Death anxiety is real; despite those in modern psychology who often relegate the subject of death to the closet of “let’s not go there unless we have to” (even by some seasoned practitioners who should know better). In short, beware the therapist who professes that the exploration of death anxiety is not particularly helpful in therapy. Yes, therapists can spend far too much time focusing on one area while neglecting another. It happens. Not every therapist is well-rounded enough to create a new therapy for each of her or his clients. However, that shouldn’t allow for a wave of “positivity” to sweep us away from Otto Rank’s maxim, “Some refuse the loan of life to avoid the debt of death.” Exploration of death and dying serves as a profound catalyst toward some remarkable life changes. It is the confluence of both past, present and future; an investigation of life by way of an awareness and acknowledgement of our finite time here on Earth. In this way, we are all a reflection of Dicken’s vision.

Thus, A Christmas Carol calls us to embrace some definitive questions, “How would the world be different if I were to die today?” and “Do I ever have a true sense of how many lives I’ve touched?” Scrooge’s story may, in fact, provide the answers. Our relationships with others are so intrinsic that our absence creates an entirely different existence – a ghostly existential vacuum, if you will.

In the Victorian era, people saw ghosts and had premonitions. It was a system of supernatural beliefs that was not uncommon. Freud came along and said that this was the result of repressed memories. The dead were reduced to misleading or damaged recollections that resulted in certain beliefs and behaviors. Ghosts haunted the mind, not the house. Yet, there is something within Scrooge’s narrative that calls to us, pushes us beyond cause and effect, beyond determinism, and reminds us that we can be responsible and compassionate with our life choices and that no person is indeed an island.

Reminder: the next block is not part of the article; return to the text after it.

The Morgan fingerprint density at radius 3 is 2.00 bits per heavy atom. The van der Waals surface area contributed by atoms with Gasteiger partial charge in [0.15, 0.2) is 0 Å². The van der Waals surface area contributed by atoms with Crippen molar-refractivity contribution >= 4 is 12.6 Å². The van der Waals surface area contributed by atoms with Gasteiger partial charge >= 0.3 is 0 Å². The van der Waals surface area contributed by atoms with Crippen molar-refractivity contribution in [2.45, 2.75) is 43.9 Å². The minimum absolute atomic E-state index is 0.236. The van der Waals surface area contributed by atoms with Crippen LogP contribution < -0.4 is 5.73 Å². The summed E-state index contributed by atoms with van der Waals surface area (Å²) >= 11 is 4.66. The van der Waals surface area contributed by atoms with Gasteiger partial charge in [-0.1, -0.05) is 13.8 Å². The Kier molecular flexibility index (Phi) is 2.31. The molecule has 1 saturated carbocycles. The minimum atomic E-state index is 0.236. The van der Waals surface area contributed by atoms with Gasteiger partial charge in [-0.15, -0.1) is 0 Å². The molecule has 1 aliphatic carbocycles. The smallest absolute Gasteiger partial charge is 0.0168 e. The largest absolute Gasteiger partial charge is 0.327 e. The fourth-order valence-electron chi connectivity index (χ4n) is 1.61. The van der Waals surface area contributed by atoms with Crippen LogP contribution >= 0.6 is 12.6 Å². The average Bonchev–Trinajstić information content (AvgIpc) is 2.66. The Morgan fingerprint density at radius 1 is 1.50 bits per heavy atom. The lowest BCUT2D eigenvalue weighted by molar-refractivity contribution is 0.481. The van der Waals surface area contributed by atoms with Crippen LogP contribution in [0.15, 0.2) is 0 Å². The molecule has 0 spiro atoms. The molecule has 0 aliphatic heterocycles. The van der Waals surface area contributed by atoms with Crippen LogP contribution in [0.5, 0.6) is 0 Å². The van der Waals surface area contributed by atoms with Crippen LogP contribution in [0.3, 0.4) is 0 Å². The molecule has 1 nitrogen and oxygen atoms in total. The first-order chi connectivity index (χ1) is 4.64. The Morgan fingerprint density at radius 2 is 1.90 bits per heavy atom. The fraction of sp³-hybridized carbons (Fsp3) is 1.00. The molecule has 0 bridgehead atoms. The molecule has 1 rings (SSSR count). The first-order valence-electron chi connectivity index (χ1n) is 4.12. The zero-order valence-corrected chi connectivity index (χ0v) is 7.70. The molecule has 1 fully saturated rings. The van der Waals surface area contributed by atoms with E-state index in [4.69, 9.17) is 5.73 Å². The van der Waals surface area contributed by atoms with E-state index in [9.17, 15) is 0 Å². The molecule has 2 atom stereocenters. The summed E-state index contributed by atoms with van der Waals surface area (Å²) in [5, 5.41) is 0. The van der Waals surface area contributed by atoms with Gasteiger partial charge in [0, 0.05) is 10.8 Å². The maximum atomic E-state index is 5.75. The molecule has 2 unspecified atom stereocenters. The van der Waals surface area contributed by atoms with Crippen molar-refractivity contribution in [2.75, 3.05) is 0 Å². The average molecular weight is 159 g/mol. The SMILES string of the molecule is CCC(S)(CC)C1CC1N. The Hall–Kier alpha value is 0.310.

Be well, and remember to keep the spirit of this season in your heart today and throughout the year.

In good health,
Don

Photos courtesy http://www.victorianweb.org/art/illustration/furniss/xmas.html#cc

Feet in Christmas socks near fireplace
Mandi C. Dalicandro-Turk

Navigating the Holidays

by Mandi C. Dalicandro-Turk

During the holiday season, images of a crisp snow covered lane, with the view into the frosted window of a warm and cozy home, the scene of a blazing fire, a long decorative table filled with scrumptious holiday delights, and loved one’s surrounding the table brings feelings of dissonance for many. The holidays absolutely have the potential to bring feelings of intimate experiences filled with belonging, exhilaration, sharing, and gathering with loved ones. For many, however, there are increases in stress, anxiety, depression, feelings of loneliness, difficulties with grieving and loss, conflict, and contemplation.

There is meaning to the ornaments being unboxed, the candles lit, and the years, many times, decades of tradition. There are customs leading up to the season, feelings of anticipation, significance to the day(s) of celebration, and the letdown after everything is put away.

Mental Health Issues Exasperated
During the holidays, mental health, behavioral health, medical issues, and autoimmune issues that individuals grapple with each day have the potential to become exasperated and contribute to increased symptoms, stress, and feelings of exhaustion. For many, it’s extremely difficult to navigate through increases in symptoms and difficulties with coping. Many times, individuals’ cope with negative coping mechanisms (i.e., alcohol, unhealthy eating habits, lowered self-care, and/or misuse of medications).

Consider individuals grappling with Generalized Anxiety Disorder (GAD), “Twelve month prevalence of GAD is .9% among adolescents and 2.9% among adults in the general community of the United States” (American Psychiatric Association, p. 223, 2013). Individuals have the potential to experience symptom increases (i.e., difficulty concentrating, irritability, difficulties controlling worry, levels of fatigue, muscle tension, and issues with sleep), which complicates discomfort and difficulty in managing symptoms (American Psychiatric Association, p. 222, 2013).